It was rumored just about everywhere that CM Punk would make his return to WWE tonight and that didn’t happen. Some good things did, but the show ended the way that it’s ended way too often, even though the angle was hot as hell. Continue reading
Mick Foley has always been a great storyteller — both in a wrestling ring and in book form. Starting with his first autobiography, “Have A Nice Day”, the stories he told were so good that I always wondered what they would sound like if he read them aloud. On Thursday night at Cobb’s Comedy Club in San Francisco, that wonder became reality.
As a longtime Mick Foley/Cactus Jack/Mankind fan (and hey, Dude Love has always been good with me), I had to check him out. The great Cactus Jim of this very website and my friend Tommy Walton came as well. Before the show, I spotted Dave Meltzer who came with former Bay Area WWF ring announcer Stu Ganz and they sat near us. I got Dave’s ear about what was going on in wrestling and MMA. If you are a wrestling or MMA fan and get a chance to talk shop with Dave Meltzer, like the Nike slogan says, “Just do it.” I always have a great time when I get a chance to talk to Dave and he’s always obliged, no matter how annoying us wrestling fans can be.
Before the show, Foley held a meet and greet. He mentioned later in the show that he usually does them after the show, but he had a red eye to catch. He had some old school Cactus Jack t-shirts for sale and some photos to sign, but I just took a picture with him as you can see above. Cactus Jim did the “Bang, bang” pose, but I wanted the later Foley pose which was the culmination of a dramatic promo that ended with a “Yeah~!” and a thumbs up.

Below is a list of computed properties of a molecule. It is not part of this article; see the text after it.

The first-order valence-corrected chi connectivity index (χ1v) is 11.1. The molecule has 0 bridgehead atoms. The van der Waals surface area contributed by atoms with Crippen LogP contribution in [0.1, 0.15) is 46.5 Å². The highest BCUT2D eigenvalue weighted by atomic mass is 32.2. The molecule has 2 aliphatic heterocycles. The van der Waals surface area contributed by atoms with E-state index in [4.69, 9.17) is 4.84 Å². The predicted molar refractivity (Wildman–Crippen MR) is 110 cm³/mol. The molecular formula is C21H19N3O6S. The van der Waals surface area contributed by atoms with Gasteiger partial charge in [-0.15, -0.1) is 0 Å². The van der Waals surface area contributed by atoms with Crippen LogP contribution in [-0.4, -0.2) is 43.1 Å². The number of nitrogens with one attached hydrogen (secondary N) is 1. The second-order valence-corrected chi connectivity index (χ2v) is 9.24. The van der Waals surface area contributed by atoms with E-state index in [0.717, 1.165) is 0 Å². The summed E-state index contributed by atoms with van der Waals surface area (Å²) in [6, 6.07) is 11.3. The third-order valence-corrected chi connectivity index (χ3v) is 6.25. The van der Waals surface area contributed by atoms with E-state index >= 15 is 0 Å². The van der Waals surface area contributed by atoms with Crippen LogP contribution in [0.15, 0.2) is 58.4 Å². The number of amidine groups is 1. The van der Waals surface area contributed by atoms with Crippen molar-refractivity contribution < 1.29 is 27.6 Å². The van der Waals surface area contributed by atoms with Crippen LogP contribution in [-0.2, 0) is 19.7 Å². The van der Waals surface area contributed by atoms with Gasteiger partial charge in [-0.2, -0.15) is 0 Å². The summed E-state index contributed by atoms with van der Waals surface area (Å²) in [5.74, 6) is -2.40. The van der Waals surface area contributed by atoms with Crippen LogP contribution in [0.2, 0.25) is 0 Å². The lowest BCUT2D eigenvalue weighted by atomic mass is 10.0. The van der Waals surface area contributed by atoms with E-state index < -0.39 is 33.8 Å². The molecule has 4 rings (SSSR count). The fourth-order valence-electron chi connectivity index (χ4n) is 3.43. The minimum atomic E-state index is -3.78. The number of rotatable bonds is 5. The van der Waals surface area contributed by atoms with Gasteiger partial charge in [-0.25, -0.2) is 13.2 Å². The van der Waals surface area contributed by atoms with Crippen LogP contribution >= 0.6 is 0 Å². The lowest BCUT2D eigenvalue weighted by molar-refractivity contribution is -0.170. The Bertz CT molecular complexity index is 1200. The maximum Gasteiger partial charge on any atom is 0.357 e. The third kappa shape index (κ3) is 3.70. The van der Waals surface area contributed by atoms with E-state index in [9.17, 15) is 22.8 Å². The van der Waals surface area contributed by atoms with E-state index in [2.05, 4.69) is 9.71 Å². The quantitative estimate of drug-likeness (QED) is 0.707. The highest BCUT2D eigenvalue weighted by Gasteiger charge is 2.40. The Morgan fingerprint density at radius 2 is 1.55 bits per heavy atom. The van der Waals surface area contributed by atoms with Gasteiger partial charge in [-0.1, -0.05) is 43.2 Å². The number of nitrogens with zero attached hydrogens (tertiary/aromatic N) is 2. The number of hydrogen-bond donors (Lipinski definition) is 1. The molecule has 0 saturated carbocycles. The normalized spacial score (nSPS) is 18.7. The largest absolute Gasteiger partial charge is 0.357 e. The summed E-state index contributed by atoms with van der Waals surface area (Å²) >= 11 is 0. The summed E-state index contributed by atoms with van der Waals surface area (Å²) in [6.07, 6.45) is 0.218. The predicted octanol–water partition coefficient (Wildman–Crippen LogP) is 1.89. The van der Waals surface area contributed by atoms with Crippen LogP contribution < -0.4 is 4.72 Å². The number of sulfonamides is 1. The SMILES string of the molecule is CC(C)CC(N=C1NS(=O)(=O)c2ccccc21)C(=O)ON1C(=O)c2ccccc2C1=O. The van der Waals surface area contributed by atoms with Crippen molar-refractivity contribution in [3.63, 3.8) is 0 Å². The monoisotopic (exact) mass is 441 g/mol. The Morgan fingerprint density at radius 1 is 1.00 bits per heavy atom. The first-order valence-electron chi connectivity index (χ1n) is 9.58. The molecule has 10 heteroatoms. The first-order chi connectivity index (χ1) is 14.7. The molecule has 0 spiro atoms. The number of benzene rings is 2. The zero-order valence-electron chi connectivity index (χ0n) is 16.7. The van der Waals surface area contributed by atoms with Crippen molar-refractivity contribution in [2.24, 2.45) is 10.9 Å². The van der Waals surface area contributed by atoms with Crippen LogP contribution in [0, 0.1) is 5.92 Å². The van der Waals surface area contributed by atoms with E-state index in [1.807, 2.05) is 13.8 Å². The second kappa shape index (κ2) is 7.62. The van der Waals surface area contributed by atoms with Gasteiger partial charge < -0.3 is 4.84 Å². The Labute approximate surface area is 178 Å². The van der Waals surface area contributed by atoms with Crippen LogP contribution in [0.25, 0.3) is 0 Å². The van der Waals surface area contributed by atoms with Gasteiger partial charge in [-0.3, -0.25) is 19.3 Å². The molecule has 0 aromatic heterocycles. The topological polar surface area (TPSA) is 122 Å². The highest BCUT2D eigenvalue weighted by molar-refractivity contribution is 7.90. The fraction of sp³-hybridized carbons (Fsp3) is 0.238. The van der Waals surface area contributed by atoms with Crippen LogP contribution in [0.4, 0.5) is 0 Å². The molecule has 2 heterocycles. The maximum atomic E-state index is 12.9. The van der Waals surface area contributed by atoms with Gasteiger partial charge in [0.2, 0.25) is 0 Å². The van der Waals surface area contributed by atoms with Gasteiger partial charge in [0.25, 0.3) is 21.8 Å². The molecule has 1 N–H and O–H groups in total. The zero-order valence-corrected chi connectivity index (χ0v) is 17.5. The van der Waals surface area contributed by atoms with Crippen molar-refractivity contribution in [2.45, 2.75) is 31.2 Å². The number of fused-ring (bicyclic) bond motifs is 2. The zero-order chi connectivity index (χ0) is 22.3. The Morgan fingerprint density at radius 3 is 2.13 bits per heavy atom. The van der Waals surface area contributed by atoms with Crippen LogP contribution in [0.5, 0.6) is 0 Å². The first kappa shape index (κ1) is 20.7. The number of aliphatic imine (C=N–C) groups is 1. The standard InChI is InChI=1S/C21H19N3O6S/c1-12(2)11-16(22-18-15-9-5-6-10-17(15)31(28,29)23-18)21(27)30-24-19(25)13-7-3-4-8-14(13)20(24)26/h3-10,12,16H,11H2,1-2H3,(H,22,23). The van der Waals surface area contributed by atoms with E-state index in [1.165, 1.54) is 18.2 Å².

I wouldn’t necessarily categorize Foley as a standup and I don’t think he would either. The marquee wouldn’t necessarily say, “Mick Foley comedy.” The guy who came on before him, Sal, is a standup. Sal told quick hitting jokes with definitive punchlines and he moved quickly. He told a very funny joke about Hulk Hogan’s sex tape that Foley said he would later steal for sure. Continue reading
Photo via http://en.wikipedia.org/wiki/Paul_Bearer
WWE.com just reported the following:
WWE is saddened to learn of the passing of William Moody, aka Paul Bearer. Moody made his WWE debut in 1991 as the manager of The Undertaker and went on to become a memorable part of WWE over the course of the next 20 years.
Our deepest condolences go out to Moody’s family, friends and fans.
Bill Moody famously played Paul Bearer, the manager of the Undertaker and father of Kane. He started managing in the late 70s as Percy Pringle, but his most famous run was as Paul Bearer, a play on the word pallbearer since he worked in the funeral industry.
According to Wikipedia, Moody lost his wife Dianna in 2009. He had gastric bypass several years ago, but there’s no word on what caused his death. He was 58 years old.
YES SIR! One of the wackiest storylines the WWF did in the 90s and a lot of “hardcore” wrestling snobs hated it at the time (just read the old Observers) because it was too much fantasy. Whatever, I was 10 and I loved it and now at 28 I love it. Why? It actually had a logical start, middle, and ending (even though we never really figured out where Ted Dibiase’s Undertaker actually came from), it was well thought out, Vince didn’t change his mind about it every freakin week, AND it had actual celebrity involvement that was fun and well done. This includes all of the big promos building up the match and the angle. Soooo much fun.
Yeah the final match blew chunks, but who cares? This was fun 1994 WWF.
I have a feeling my kids are going to want this game badly, even if they’re too young to have watched many of these guys wrestle.
Here’s the list of wrestlers and managers in the game according to IGN.com.
Andre The Giant
Jimmy “Superfly” Snuka
Junk Yard Dog
Bam Bam Bigelow
King Kong Bundy
Koko B. Ware
Big John Studd
Brutus “The Barber” Beefcake
Ravishing Rick Rude
Greg “The Hammer” Valentine
Rowdy Roddy Piper
Hacksaw Jim Duggan
Honky Tonk Man
Stone Cold Steve Austin
The Million Dollar Man Ted Dibiase
Hunter Hearst Helmsley
Jake The Snake
Jim “The Anvil” Neidhart
Bobby “The Brain” Heenan